Two men seriously hurt in cliff fall accident

Two men seriously hurt in cliff fall accident

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Rescue 115 at the scene this afternoon – Photo: © Pat Flynn 2017

Two men have been rushed to hospital, one by helicopter, after they were seriously injured in an accident at the Cliffs of Moher in Co Clare.

One of the men is understood to have sustained serious internal injuries while the other suffered two suspected broken legs.

The alarm was raised at around 1.00pm when the Irish Coast Guard received a report that two people had fallen from the 700 high cliffs near O’Brien’s Tower.

As watch officers at the Irish Coast Guard marine rescue sub centre at Valentia mounted a search and rescue operation, a sight-seeing boat known to be in the area was requested to investigate the report.

The crew of the ‘Jack B’ confirmed they could see people on the shoreline at the base of the treacherous Aill Na Searrach north of O’Brien’s Tower.

It soon became clear that three men, believed to be US nationals, had made their way down a extremely dangerous goat track and were almost at the base of the cliff when two of them fell.

A multi-agency search and rescue operation was quickly put into action involving the Irish Coast Guard, National Ambulance Service and An Garda.

The second casualty is taken on board Rescue 115 -Photo: © Pat Flynn 2017

The Shannon based search and rescue helicopter was scrambled to the area while Doolin Coast Guard volunteers descended the narrow track.

On reaching the base of the cliff, search teams located two seriously injured casualties believed to have fallen up to 30 feet. The third man managed to reach the base without falling.

The first casualty was airlifted from the cliff base to a nearby field from where he was rushed by ambulance to University Hospital Limerick.

Rescue 115 returned to the scene and winched the second man on board. He was flown directly to University Hospital Galway with more serious injuries.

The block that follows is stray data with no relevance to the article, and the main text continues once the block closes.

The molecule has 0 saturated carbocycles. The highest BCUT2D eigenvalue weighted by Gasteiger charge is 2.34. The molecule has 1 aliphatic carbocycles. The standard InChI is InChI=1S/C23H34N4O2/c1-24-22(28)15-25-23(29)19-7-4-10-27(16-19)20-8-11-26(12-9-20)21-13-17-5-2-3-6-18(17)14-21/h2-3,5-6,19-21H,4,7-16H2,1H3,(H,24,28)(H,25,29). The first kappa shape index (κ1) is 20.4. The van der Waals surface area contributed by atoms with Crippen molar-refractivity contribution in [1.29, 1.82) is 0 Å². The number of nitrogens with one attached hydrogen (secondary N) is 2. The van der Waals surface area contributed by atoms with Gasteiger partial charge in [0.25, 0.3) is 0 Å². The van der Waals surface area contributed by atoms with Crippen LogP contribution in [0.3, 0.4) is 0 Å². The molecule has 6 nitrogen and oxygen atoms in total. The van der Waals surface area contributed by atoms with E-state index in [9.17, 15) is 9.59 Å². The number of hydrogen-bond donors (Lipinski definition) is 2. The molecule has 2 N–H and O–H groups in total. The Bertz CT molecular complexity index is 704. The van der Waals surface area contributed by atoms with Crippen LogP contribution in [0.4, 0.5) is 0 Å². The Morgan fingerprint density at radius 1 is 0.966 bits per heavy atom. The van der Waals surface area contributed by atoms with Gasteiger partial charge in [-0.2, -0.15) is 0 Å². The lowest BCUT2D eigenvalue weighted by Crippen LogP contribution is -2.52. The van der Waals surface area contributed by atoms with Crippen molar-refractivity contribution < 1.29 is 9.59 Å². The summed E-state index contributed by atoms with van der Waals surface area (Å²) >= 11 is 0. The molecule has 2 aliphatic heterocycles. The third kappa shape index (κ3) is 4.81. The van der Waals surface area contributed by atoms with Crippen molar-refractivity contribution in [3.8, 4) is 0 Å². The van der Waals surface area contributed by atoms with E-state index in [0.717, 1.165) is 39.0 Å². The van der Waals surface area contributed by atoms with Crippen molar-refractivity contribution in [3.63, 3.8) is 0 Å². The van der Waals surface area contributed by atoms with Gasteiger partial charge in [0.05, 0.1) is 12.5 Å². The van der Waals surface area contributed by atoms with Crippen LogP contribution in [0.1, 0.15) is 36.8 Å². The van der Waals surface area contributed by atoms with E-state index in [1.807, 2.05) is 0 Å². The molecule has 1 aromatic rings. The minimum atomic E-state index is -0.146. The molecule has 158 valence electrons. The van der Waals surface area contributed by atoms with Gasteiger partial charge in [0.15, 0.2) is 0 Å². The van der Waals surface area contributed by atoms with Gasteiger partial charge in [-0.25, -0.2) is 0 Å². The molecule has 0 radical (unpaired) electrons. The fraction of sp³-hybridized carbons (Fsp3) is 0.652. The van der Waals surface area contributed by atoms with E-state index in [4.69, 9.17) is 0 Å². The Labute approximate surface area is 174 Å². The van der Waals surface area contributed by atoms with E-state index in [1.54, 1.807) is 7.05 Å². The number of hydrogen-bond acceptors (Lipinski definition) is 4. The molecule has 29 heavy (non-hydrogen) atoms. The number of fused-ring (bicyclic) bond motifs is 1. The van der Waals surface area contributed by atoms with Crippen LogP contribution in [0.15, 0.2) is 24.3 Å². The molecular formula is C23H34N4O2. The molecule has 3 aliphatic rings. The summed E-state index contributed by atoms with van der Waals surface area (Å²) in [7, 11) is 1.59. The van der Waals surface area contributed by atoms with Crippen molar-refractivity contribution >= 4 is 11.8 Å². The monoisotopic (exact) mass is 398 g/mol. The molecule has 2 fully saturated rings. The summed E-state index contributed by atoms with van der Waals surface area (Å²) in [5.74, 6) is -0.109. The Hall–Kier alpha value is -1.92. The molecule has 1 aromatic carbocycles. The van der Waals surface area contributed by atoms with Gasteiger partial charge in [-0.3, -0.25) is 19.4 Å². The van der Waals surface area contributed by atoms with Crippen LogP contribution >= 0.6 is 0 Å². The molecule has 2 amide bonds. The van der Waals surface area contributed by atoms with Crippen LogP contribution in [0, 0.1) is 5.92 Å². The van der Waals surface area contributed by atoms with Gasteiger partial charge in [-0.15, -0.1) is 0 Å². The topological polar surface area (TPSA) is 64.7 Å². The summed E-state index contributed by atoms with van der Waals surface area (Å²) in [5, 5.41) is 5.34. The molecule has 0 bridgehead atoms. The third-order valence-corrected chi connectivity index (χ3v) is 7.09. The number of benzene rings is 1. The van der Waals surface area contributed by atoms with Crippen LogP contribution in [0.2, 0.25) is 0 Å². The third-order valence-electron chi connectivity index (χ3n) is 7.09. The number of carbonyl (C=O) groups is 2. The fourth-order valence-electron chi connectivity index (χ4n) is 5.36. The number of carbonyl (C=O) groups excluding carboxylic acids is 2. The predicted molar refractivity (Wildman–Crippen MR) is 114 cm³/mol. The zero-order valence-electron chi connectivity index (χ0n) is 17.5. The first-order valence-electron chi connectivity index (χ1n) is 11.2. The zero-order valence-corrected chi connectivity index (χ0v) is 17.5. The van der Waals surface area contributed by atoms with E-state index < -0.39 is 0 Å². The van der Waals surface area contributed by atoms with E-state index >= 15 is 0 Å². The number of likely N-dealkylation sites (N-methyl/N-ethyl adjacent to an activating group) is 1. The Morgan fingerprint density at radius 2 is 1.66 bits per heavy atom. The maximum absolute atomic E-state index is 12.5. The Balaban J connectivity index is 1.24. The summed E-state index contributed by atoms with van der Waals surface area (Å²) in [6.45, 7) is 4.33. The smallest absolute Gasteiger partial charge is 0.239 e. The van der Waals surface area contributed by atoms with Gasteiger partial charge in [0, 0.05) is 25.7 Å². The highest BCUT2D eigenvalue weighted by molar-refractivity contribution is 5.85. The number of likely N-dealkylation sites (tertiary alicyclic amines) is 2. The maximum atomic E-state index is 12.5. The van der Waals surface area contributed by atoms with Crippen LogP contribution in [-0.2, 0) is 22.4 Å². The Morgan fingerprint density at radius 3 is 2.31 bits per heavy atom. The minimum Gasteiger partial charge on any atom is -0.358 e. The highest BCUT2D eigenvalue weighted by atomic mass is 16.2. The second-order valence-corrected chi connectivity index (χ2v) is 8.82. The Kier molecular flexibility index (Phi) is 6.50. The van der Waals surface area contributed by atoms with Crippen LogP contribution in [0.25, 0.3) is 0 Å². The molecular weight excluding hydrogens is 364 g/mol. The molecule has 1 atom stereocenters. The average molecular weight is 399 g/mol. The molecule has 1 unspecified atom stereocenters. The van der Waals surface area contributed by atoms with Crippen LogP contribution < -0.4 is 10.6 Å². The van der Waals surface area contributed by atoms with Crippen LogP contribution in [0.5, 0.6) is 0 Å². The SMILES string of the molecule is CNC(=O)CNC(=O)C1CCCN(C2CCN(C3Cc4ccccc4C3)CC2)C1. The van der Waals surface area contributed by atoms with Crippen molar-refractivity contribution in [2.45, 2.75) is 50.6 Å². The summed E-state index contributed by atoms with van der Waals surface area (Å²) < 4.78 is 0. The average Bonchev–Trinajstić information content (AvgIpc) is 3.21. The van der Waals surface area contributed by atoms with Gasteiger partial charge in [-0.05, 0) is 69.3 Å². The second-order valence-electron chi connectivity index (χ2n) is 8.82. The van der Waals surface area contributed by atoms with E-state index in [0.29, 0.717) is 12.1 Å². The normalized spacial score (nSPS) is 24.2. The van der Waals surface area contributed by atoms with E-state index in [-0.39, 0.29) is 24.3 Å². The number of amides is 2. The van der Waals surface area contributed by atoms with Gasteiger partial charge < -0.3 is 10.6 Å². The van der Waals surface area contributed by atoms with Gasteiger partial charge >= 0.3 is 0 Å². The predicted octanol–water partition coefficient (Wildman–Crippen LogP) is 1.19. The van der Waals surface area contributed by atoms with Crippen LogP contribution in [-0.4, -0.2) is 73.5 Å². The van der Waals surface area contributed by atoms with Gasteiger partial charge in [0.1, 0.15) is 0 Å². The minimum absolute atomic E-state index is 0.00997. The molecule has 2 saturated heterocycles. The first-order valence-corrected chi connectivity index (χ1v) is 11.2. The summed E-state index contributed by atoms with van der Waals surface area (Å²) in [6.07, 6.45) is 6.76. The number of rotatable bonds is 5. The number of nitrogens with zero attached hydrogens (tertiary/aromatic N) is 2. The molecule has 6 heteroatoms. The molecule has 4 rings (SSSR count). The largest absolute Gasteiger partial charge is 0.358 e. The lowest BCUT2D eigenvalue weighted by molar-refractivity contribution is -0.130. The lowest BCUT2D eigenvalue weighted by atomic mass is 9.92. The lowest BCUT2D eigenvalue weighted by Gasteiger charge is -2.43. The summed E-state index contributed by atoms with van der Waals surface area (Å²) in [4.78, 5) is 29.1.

One of the men is believed to be in his 40’s while the second is reported to be in his 20’s.

The goat track where the incident happened winds down the side of the cliff but doesn’t reach to the shoreline. It’s here that the area is the most dangerous and while regularly used by surfers, warnings have been issued in the past about the hazards.

Doolin Coast Guard officer in charge Mattie Shannon said: “This is a very dangerous place and it is not recommended that people go down that track. It’s particularly dangerous at the bottom and it’s tricky enough for ourselves never mind those who haven’t received any training.”

It’s understood that the US Embassy has been advised of the accident.

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Chief Reporter Pat Flynn has worked as a journalist for almost 30 years. His career began during the late 1980s when, like many aspiring radio presenters of the time, he worked for local pirate radio stations in Clare and Limerick. Pat joined Clare FM in 1990 where he worked as researcher initially and later presented several different programmes including the station's flagship current affairs programme. He was also the station's News Editor and Deputy Controller of Programmes. Despite leaving in 2003 to pursue a career as a freelance journalist, he continues to work with the station to this day. As well as being the Clare Herald’s Chief Reporter Pat is also freelance journalist and broadcaster, contributing to Ireland’s national newspapers and is a regular contributor to national broadcasters.

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